This cohort represents the largest and longest follow-up after scanning for CAC. This long-term follow-up reveals that coronary calcium scores >10 are predictive of an increased risk, potentially reducing the threshold for instituting aggressive medical therapy (e.g., statins, aspirin). The end point, all-cause mortality, with over 500 events, provides this investigation with sufficient statistical power (beta ≥0.80) to evaluate the prognostic significance of CAC. The results are concordant with other similar studies, demonstrating that increasing plaque burden is associated with increasing risk. Earlier reports on this modality were based on highly selected cohorts with the numbers of end points often being quite low. This study, similar to the study by Shaw et al. (8), used all-cause mortality as a more definitive end point. All-cause mortality is not subject to misclassification of the cause of death on physician’s reports (9). Furthermore, in the U.S., atherosclerosis accounts for a sizeable proportion of deaths, and more so in a population at-risk for the disease (10). Thus, our analysis that was conducted, with established epidemiologic methods in a sufficiently large population, showed that the extent of CAC is highly correlated with mortality risk. The present study, a large cohort with long follow-up, provides supportive evidence that there is a linear relationship between the extent of CAC and all-cause mortality.
The calcium score also added incremental value to variables contained within the Framingham risk model. When CAC scores were added to risk factors in patients in the study by Shaw et al. (8), the estimation of risk increased vis-à-vis a significant improvement in the C-index (p < 0.001). In our analyses with an array of univariable and multivariable methodologies, C-indexes consistently improved after the addition of CAC measures to risk factor models (p < 0.0001). The C-index and odds ratio similarly increased in other large studies of CAC. A study by Raggi et al. (11) demonstrated odds ratios of 21.5 for future hard cardiovascular events for patients in the highest quartile of calcium scores. That correlates well with this study, in which a score of 300 to 399 was associated with an RR of 23, and score of 400 to 699 with an RR of 27, as compared with patients without CAC. In the St. Francis Heart Study (12), in which over 4,900 patients were followed for 4.3 years, a score >400 was associated with a 30-fold increased risk for CAD death or myocardial infarction. From this report by Arad et al., the CAC score predicted CAD events more accurately than the Framingham risk index. The area under the ROC curve was 0.79 ± 0.03 for the calcium score versus 0.68 ± 0.03 for the Framingham index (p < 0.0006). In the recently reported Prospective Army Coronary Calcium Project, in which younger patients were evaluated with EBT and followed prospectively, CAC was associated with a 12-fold increased risk for hard CHD events (p = 0.004) even after controlling for the Framingham risk score (13).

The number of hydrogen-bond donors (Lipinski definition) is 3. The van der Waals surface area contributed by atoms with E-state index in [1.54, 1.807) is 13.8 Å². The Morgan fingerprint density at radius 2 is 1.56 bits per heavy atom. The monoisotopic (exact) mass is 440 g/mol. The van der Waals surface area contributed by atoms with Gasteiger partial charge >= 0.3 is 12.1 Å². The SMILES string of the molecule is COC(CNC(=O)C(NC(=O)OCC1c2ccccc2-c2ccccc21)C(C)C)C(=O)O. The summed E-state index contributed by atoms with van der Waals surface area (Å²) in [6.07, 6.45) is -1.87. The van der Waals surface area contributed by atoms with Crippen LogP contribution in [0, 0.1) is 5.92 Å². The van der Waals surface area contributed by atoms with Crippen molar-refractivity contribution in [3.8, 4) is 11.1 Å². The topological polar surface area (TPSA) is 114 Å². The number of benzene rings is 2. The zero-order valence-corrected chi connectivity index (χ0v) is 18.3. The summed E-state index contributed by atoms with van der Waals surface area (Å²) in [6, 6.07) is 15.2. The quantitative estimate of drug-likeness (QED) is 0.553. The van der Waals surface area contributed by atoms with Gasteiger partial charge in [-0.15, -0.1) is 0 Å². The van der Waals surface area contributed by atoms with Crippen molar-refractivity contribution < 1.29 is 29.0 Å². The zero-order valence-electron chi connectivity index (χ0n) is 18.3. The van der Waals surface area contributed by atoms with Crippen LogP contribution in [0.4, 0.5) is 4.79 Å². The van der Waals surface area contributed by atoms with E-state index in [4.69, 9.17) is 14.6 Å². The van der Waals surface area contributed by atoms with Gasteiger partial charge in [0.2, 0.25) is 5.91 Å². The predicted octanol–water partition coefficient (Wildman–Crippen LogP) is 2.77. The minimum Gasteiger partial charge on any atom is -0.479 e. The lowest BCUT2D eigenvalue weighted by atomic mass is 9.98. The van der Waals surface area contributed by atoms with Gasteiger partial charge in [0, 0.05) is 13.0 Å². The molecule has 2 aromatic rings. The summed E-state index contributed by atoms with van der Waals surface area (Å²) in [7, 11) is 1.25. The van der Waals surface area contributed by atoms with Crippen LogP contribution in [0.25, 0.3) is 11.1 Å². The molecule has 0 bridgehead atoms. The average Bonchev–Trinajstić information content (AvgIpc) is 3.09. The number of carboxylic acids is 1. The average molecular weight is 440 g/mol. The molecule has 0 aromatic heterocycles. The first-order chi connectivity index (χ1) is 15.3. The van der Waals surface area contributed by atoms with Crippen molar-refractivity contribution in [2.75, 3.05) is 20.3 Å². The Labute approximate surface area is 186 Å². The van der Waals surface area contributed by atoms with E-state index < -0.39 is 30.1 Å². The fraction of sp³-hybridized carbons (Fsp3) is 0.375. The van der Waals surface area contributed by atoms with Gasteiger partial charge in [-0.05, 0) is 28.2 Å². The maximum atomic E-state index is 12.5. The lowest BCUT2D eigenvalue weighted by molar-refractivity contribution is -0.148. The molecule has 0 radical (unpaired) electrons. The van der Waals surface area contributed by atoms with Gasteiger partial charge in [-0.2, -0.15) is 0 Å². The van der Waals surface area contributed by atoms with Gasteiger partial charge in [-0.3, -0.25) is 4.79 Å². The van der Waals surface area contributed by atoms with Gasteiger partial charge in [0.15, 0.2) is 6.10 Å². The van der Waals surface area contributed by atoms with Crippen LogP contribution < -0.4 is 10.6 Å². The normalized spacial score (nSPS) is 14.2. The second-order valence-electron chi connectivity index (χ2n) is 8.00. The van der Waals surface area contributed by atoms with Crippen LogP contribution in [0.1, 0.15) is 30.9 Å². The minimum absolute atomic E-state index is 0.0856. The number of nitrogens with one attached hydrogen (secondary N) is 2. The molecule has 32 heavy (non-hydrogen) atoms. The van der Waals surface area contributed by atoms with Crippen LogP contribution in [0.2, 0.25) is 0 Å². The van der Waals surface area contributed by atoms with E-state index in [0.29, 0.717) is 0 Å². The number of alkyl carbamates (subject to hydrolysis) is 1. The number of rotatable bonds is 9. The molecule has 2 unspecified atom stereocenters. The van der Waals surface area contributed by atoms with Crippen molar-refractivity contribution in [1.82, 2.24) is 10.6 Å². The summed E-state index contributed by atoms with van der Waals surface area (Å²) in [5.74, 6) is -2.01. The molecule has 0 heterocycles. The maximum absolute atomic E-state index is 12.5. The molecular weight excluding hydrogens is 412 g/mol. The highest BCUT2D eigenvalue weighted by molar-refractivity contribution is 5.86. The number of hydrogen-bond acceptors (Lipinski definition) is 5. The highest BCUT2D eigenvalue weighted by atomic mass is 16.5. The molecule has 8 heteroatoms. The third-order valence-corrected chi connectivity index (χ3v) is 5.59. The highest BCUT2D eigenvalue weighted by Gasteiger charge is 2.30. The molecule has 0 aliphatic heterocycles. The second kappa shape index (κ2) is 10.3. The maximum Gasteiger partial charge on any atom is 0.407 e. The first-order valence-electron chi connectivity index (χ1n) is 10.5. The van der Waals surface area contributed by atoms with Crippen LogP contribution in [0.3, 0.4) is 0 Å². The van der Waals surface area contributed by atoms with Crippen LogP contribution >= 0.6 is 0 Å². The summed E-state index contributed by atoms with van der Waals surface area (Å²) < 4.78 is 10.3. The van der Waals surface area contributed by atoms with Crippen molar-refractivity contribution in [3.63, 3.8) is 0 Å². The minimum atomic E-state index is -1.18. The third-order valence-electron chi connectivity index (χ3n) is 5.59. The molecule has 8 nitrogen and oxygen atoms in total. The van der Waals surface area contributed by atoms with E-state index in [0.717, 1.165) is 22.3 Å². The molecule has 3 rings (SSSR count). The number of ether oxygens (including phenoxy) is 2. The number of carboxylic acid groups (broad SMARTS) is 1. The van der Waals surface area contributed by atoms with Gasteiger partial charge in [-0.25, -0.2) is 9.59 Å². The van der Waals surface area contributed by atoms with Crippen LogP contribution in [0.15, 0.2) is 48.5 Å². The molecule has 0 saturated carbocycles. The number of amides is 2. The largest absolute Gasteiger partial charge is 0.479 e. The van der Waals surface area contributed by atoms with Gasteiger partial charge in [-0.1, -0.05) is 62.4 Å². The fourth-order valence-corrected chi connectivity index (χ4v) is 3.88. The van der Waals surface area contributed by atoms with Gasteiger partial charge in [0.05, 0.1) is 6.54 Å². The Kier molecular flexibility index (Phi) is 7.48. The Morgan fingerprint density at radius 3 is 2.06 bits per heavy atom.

In the current study, patients with CAC scores ≥1,000 had a very high risk of all-cause mortality. This parallels the incidence of hard cardiac events demonstrated by Wayhs et al. (14), in which patients with CAC scores >1,000 had a 25% 1-year event rate. A recent study also demonstrated risk stratification in 510 uncomplicated type-2 diabetic patients prospectively enrolled and undergoing CAC (15). The ROC analysis demonstrated that CAC predicted cardiovascular events with the best area under the curve (0.92), significantly better than the United Kingdom Prospective Diabetes Study Risk Score (0.74) and Framingham Score (0.60) (p < 0.0001). The RR to predict a cardiovascular event for a CAC score of 101 to 400 was 10.1 and increased to 58.1 for scores >1,000 (p < 0.0001). Our cohort similarly demonstrated unadjusted relative risks from 12.8 to 62.6 for similar CAC groups.